Star Control: Origins does a great job of creating a new universe and stocking it with a diverse range of weird and funny aliens to fight in intense arcadey space battles. But everything you're forced to do on a planet's surface is boring at best and an annoying chore at worst, and that kills a lot of momentum. Because of that, I didn't really start to click with Star Control: Origins until the last third of the campaign when money became mostly irrelevant and the focus shifted to its strong points of story and space combat.
Flying from planet to planet in search of the universe's rarest materials and technologies in No Man's Sky NEXT scratches an exploratory itch. It still carries a lot of caveats: It's mechanically repetitive no matter what planet you're on, the dull combat should be avoided whenever possible, and bugs are plentiful. But buying new ships and building new things is enough motivation to make it entrancing – for a while, at least.
Donkey Kong Adventure feels almost big enough to be a sequel to Mario + Rabbids: Kingdom Battle rather than just an expansion, and it packs in a lot of tactical fun. Donkey Kong is literally a game-changing character with abilities that are fun to learn and use, and Cranky Kong's alright, too. The main downside is that you're locked into one team composition, which limits your ability to change up your playstyle or replay battles differently.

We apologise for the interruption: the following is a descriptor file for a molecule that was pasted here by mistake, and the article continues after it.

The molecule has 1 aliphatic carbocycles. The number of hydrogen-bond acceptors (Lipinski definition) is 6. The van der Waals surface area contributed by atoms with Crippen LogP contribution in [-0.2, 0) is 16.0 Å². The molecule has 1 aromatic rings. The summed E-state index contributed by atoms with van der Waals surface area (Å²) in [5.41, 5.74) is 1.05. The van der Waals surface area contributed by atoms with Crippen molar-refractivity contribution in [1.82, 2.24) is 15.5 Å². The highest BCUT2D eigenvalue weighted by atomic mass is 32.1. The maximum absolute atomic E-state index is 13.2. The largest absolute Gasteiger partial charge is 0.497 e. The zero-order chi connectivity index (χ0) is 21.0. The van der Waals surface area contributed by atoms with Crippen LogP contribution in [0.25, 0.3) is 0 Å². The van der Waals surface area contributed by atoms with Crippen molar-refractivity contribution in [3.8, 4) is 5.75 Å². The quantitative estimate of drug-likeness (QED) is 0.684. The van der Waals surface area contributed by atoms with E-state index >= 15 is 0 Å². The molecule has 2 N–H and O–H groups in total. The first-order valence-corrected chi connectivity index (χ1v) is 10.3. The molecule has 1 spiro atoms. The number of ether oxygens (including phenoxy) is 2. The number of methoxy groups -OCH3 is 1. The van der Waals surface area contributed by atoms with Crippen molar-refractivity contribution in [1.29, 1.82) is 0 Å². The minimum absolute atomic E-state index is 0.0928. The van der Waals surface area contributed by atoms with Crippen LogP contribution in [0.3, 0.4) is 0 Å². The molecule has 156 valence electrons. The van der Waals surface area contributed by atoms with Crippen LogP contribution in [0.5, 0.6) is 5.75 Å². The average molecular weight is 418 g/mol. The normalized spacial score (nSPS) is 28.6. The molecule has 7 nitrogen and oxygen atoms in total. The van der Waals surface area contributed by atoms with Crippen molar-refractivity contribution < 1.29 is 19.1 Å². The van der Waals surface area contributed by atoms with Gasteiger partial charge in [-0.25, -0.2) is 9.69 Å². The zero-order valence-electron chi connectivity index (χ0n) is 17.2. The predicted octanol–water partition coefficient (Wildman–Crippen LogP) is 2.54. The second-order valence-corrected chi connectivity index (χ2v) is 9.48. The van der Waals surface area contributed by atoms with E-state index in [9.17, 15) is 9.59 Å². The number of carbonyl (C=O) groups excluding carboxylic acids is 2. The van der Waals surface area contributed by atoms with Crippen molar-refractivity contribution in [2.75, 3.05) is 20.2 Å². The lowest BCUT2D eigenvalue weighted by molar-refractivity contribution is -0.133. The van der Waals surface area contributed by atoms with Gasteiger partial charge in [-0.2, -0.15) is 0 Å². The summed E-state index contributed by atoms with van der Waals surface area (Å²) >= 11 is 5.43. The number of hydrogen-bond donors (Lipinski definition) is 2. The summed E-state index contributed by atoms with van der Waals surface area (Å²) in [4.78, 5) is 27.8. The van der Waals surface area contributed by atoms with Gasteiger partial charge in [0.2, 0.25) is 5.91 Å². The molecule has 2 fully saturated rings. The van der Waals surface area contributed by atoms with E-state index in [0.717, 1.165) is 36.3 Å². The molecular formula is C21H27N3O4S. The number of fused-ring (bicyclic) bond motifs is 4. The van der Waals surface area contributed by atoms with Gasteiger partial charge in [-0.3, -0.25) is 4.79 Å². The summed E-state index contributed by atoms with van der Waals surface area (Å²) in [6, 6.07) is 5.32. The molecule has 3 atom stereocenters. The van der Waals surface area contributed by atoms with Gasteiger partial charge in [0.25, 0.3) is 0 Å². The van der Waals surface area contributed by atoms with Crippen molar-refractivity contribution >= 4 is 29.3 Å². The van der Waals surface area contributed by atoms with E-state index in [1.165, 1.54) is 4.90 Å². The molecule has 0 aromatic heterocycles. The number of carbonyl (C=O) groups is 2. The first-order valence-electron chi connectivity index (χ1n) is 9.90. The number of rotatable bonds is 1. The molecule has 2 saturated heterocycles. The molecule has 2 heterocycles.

Besides the fact that there's absolutely no evolution involved in it, Jurassic World: Evolution is a bad game because it's just a bore of a park sim. Sure, the dinosaurs look nice enough, but the process of unlocking new species is beyond tedious and actually running the business is shallow and quickly gets stale. It beats getting mauled by raptors, but after careful consideration, I've decided not to endorse this park.
The prospect of playing such a lovingly crafted tribute to the vintage heyday of Konami's seemingly abandoned Castlevania series more than makes up for a few out-of-place boss fights and a slightly too punitive death penalty. Bloodstained: Curse of the Moon delivers a brief but effective burst of nostalgia, and thanks to its many creative modifiers it contains enough replay value to engage (and challenge) anyone who pines for gaming's bygone days. And this isn't even the "real" Bloodstained! As appetizers go, it's substantial — nearly satisfying enough to be its own main course.